My Hero Academia is a show that has recently earned a lot of attention from anime fans worldwide. Most are even claiming for it to be the next great big shounen as it continues to plow through its competition by offering a rich and diverse story, with elements inspired from past shounen, while also bringing in new ones.
Almost anyone in the anime world has at least heard of this show once, as it skyrocketed into mainstream media with its explosive first season, and then proceeded to rise up and up on a ladder of glory with its second and third season.
The fourth season is currently in the works and would adapt the Overhaul arc which is perhaps one of the best arcs in the manga. Suffice to say, the hype is understandable.
However, even with its popularity being sky high, there are a lot of fans who still don’t know much about My Hero Academia. The following are ten facts that you most likely didn’t know about My Hero Academia:
10. Shouto Todoroki “Half Hot, Half Cold”
Starting from number 10 we talk about Shouto Todoroki who is one of the most beloved characters in the show, stealing the spotlight especially in the Tournament arc of Season 2 where his battle with Midoriya stole the hearts of many. Most know that his quirk is called “Half Hot, Half Cold” which is a manifestation of his parent’s quirks and allows him to control both ice and fire (to a certain degree).
However, did you know that his name also plays a pun on that? The Japanese are known for being playful with naming their characters. The name “Shouto” represents his whole character and contains the Kanji for both “burning” (焦) and “freezing” (凍).
9. The Anime Is Better Than The Manga
My Hero Academia is viral; that’s no surprise. But I mean in both mediums: Manga and Anime. Of course, since both mediums are different, there are bound to be differences here and there that keep on popping up. Did you know that the anime expanded on a lot of scenes that the manga glossed over? Not to mention, add more detail and depth, which in turn made it feel more natural and worth it?
For example, the anime is far grittier and bloody than the manga. This can be seen especially in the first season when the League of Villains invades suddenly. The whole tournament arc was fleshed out more making it one of the best arcs, despite being such a cliched set-up. The entire Teacher vs. Student setup arc was also fleshed out. In the manga, you were only shown the battle cards with minimal details on the lesser supporting cast. However, the anime went into full detail and delivered clash after clash of epic proportions. Which works better in my opinion, as in the manga, it could get confusing from time to time as all battles happened at the same time, and they would continuously change to show others.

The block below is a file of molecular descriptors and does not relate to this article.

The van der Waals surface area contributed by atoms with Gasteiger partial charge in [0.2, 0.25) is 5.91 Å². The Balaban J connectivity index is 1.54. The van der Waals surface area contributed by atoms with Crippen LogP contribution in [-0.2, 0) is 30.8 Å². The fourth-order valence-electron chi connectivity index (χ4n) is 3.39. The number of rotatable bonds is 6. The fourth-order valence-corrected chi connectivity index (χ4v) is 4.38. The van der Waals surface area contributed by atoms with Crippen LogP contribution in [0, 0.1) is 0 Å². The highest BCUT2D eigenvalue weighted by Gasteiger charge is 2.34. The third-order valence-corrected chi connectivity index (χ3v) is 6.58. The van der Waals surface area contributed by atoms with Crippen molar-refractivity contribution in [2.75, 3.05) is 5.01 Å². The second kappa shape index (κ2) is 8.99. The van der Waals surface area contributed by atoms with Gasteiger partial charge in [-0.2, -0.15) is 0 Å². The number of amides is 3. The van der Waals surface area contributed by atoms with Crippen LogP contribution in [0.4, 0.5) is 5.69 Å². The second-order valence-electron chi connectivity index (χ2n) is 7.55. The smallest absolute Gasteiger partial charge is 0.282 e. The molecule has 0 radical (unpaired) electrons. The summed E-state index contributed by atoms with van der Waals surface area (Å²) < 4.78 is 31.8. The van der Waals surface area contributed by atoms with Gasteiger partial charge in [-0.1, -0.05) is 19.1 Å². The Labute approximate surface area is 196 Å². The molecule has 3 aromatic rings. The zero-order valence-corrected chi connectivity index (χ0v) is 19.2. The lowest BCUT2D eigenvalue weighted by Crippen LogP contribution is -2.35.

And of course, perhaps the fan-favorite episode of Tsuyu Asui (Froppy) doing her internship, was just a SINGLE panel in the manga. The amount of dedication that the staff is pulling into this show is ridiculous, and it pays off by delivering one of the best anime in recent history.
8. The Author Had A Different Plan For Katsuki Bakugou
Another character that is well known and beloved is Katsuki Bakugou. Usually a bully and one with a foul mouth, Bakugou is an explosive fan favorite due to how complex his character is. And his relationship with Midoriya has a beautiful dynamic to it. Not to mention, he’s an excellent portrayal of the “tsundere” archetype not much prevalent in male characters anyway.
But did you know that, formerly, he wasn’t supposed to be a bully? Can you imagine My Hero Academia without Bakugou’s foul mouth? Yikes! It seems the author initially planned to make him a natural genius who would hurt others feelings by merely being blunt and honest. However, he was quickly noted to be quite dull and thus replaced with the hot-headed, explosion quirky Bakugou we know and love.
7. The Western Comics Inspiration
My Hero Academia, admittedly, takes a lot of inspiration from western comics and shows, most notably being the X-Men franchise. Many parallels can be drawn between the series and many western comics. The one that everyone notices is how ‘All Might; references the typical Western hero Superman. It helps that all of his significant attacks have American cities as their names.